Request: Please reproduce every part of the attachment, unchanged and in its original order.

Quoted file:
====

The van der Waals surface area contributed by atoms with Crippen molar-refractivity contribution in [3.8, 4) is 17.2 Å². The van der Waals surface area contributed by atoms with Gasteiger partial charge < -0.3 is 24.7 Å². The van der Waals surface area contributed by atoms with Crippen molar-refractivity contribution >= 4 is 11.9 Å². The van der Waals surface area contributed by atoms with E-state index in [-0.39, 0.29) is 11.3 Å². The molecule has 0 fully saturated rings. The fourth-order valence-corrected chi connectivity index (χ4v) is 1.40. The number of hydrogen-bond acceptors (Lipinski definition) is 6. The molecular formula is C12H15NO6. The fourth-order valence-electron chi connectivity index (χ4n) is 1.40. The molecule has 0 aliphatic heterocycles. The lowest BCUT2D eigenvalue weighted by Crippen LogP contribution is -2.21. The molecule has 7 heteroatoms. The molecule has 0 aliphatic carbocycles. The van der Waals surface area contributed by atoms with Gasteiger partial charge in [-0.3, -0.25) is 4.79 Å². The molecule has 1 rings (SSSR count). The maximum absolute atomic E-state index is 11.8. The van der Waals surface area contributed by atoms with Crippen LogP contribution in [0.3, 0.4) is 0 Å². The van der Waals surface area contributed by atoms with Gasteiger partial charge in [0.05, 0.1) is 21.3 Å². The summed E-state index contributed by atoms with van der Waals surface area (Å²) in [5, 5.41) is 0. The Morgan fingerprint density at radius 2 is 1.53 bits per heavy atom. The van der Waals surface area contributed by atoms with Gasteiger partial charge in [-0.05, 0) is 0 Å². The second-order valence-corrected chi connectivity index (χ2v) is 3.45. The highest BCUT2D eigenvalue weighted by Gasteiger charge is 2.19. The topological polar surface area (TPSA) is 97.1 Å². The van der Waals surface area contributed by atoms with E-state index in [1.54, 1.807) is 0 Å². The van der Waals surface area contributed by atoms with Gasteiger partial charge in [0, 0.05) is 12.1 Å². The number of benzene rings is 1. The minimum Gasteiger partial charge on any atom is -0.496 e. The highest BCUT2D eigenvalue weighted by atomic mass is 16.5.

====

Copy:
The van der Waals surface area contributed by atoms with Crippen molar-refractivity contribution in [3.8, 4) is 17.2 Å². The van der Waals surface area contributed by atoms with Gasteiger partial charge < -0.3 is 24.7 Å². The van der Waals surface area contributed by atoms with Crippen molar-refractivity contribution >= 4 is 11.9 Å². The van der Waals surface area contributed by atoms with E-state index in [-0.39, 0.29) is 11.3 Å². The molecule has 0 fully saturated rings. The fourth-order valence-corrected chi connectivity index (χ4v) is 1.40. The number of hydrogen-bond acceptors (Lipinski definition) is 6. The molecular formula is C12H15NO6. The fourth-order valence-electron chi connectivity index (χ4n) is 1.40. The molecule has 0 aliphatic heterocycles. The lowest BCUT2D eigenvalue weighted by Crippen LogP contribution is -2.21. The molecule has 7 heteroatoms. The molecule has 0 aliphatic carbocycles. The van der Waals surface area contributed by atoms with Gasteiger partial charge in [-0.3, -0.25) is 4.79 Å². The molecule has 1 rings (SSSR count). The maximum absolute atomic E-state index is 11.8. The van der Waals surface area contributed by atoms with Crippen LogP contribution in [0.3, 0.4) is 0 Å². The van der Waals surface area contributed by atoms with Gasteiger partial charge in [0.05, 0.1) is 21.3 Å². The summed E-state index contributed by atoms with van der Waals surface area (Å²) in [5, 5.41) is 0. The Morgan fingerprint density at radius 2 is 1.53 bits per heavy atom. The van der Waals surface area contributed by atoms with Gasteiger partial charge in [-0.05, 0) is 0 Å². The second-order valence-corrected chi connectivity index (χ2v) is 3.45. The highest BCUT2D eigenvalue weighted by Gasteiger charge is 2.19. The topological polar surface area (TPSA) is 97.1 Å². The van der Waals surface area contributed by atoms with E-state index in [1.54, 1.807) is 0 Å². The van der Waals surface area contributed by atoms with Gasteiger partial charge in [0, 0.05) is 12.1 Å². The number of benzene rings is 1. The minimum Gasteiger partial charge on any atom is -0.496 e. The highest BCUT2D eigenvalue weighted by atomic mass is 16.5.